Out of the world comes an extraordinarily generous and thoughtful review of Contrapuntal by Sean Zhuraw published in the latest issue of Jerry Magazine. Sean’s review was so kind it brought me to tears. So kind. He calls the book a “deeply moving and deceptively effortless debut.” Here is another quote that means a great deal to me:
“Music has the uncanny ability to change our center of kinetic consciousness and Kondrich’s live performance recorded on the page harmonizes real time (experience as it occurs) with memorized time (experience as it is reproduced). It is our luck to be able to return to these lyrics over and over again.”
Thank you so much, Sean! Thank you Jerry! Speaking of Jerry, I am so impressed by the work in the latest issue, I think you should send work their way if you have work to send. The editors – Emily Wolahan, Ethan Hon and Daniel Bevacqua – do an extraordinary job and are amazing people.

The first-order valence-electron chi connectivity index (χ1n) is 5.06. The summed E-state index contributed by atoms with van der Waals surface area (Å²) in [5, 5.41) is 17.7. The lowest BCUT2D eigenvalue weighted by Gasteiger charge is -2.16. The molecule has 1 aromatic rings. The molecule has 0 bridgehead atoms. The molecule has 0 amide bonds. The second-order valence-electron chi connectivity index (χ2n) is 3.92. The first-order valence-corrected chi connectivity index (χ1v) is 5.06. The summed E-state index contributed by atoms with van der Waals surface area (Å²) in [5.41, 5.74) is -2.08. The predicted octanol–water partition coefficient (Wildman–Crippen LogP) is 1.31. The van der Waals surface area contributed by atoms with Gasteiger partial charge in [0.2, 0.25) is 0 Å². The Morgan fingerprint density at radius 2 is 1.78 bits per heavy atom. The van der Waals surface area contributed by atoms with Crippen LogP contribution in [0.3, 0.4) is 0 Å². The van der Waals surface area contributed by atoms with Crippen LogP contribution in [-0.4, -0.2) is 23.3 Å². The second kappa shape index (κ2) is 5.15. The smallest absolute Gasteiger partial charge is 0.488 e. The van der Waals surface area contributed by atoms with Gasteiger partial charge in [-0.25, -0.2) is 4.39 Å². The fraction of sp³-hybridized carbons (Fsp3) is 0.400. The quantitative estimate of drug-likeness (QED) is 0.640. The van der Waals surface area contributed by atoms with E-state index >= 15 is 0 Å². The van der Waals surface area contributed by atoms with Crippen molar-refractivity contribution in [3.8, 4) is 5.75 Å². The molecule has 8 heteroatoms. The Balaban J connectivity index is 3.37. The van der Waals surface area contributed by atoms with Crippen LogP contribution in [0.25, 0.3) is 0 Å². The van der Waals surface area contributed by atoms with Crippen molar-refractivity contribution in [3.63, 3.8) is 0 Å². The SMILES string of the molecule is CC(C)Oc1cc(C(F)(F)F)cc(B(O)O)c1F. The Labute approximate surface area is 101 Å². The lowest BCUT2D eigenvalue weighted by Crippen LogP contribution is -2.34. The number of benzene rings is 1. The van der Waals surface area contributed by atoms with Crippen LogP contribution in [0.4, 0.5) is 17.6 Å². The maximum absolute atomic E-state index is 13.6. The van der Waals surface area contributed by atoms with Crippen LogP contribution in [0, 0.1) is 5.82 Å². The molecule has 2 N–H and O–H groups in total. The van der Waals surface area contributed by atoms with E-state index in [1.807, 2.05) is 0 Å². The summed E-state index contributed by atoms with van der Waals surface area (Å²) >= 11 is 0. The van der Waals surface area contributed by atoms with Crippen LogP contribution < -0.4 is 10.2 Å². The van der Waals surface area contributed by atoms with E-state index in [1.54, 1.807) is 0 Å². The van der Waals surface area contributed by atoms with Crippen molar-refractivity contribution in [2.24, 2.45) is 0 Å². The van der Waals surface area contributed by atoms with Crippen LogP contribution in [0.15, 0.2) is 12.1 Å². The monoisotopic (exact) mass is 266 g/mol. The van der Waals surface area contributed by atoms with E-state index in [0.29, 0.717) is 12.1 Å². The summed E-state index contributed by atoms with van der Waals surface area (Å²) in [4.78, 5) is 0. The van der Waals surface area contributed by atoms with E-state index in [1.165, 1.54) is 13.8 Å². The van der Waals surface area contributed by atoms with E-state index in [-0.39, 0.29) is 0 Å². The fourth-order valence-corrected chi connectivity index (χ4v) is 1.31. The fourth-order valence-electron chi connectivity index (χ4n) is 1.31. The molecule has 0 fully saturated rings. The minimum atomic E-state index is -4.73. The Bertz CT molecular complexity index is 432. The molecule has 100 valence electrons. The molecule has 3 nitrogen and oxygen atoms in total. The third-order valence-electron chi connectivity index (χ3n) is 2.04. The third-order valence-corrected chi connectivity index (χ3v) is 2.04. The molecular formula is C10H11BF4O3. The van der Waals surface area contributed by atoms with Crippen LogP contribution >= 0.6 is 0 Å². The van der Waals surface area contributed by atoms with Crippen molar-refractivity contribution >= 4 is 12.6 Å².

UPDATE (Nov. 9): Another review! This time from Heavy Feather Review. Erin McKnight, publisher of Queen’s Ferry Press, had these kind words to say:
Contrapuntal isn’t easy-listening poetry but perhaps, as Christopher Kondrich writes in one of his sophisticated poems, “a tenuous grasp is / enough.” If our future “is full of music,” we have time yet to tighten our grip, but also to recognize that the search is our sound—the melody that makes an already inspired collection sing.
UPDATE #2 (Nov. 20): Holy smokes! Yet another review. Connor Fisher has published an incredibly thoughtful, insightful and attentive review of Contrapuntal. And! And! It’s at The Rumpus. Fisher, an MFA candidate at UC Boulder and a reader for Timber, has this to say about the book:
The brilliance of Contrapuntal is realized through the relation that the poems bear to one another; within each of the book’s four sections, the succession of poems serves to deepen and enhance the overall thematization. Unlike a more loosely joined collection of poems, in which a topic is frequently viewed from a number of disassociated angles, Kondrich delves deeper and deeper from one poem to the next; his poems seem to burrow within mental obsession and neurosis, rather than providing a series of surface-level snapshots.
Thank you, Connor! And thank you Rumpus.